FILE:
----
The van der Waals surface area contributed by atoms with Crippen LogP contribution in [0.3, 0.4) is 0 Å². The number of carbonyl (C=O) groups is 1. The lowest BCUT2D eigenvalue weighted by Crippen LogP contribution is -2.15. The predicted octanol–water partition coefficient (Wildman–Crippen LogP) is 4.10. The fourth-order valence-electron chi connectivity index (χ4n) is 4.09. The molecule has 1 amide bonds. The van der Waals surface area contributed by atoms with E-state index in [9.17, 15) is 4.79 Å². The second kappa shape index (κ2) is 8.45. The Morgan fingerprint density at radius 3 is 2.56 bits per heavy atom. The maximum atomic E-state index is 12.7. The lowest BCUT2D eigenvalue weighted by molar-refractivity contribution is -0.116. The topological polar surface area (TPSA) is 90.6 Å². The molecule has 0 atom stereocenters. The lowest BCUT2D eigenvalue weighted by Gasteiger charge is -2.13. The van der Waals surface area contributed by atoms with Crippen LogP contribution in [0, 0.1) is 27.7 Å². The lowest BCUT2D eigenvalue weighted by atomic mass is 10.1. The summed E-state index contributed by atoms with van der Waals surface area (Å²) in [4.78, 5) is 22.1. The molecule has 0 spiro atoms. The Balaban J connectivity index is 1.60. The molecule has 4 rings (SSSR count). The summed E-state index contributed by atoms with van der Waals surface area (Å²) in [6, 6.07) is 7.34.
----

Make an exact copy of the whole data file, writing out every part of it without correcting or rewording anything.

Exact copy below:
The van der Waals surface area contributed by atoms with Crippen LogP contribution in [0.3, 0.4) is 0 Å². The number of carbonyl (C=O) groups is 1. The lowest BCUT2D eigenvalue weighted by Crippen LogP contribution is -2.15. The predicted octanol–water partition coefficient (Wildman–Crippen LogP) is 4.10. The fourth-order valence-electron chi connectivity index (χ4n) is 4.09. The molecule has 1 amide bonds. The van der Waals surface area contributed by atoms with E-state index in [9.17, 15) is 4.79 Å². The second kappa shape index (κ2) is 8.45. The Morgan fingerprint density at radius 3 is 2.56 bits per heavy atom. The maximum atomic E-state index is 12.7. The lowest BCUT2D eigenvalue weighted by molar-refractivity contribution is -0.116. The topological polar surface area (TPSA) is 90.6 Å². The molecule has 0 atom stereocenters. The lowest BCUT2D eigenvalue weighted by Gasteiger charge is -2.13. The van der Waals surface area contributed by atoms with Crippen LogP contribution in [0, 0.1) is 27.7 Å². The lowest BCUT2D eigenvalue weighted by atomic mass is 10.1. The summed E-state index contributed by atoms with van der Waals surface area (Å²) in [4.78, 5) is 22.1. The molecule has 0 spiro atoms. The Balaban J connectivity index is 1.60. The molecule has 4 rings (SSSR count). The summed E-state index contributed by atoms with van der Waals surface area (Å²) in [6, 6.07) is 7.34.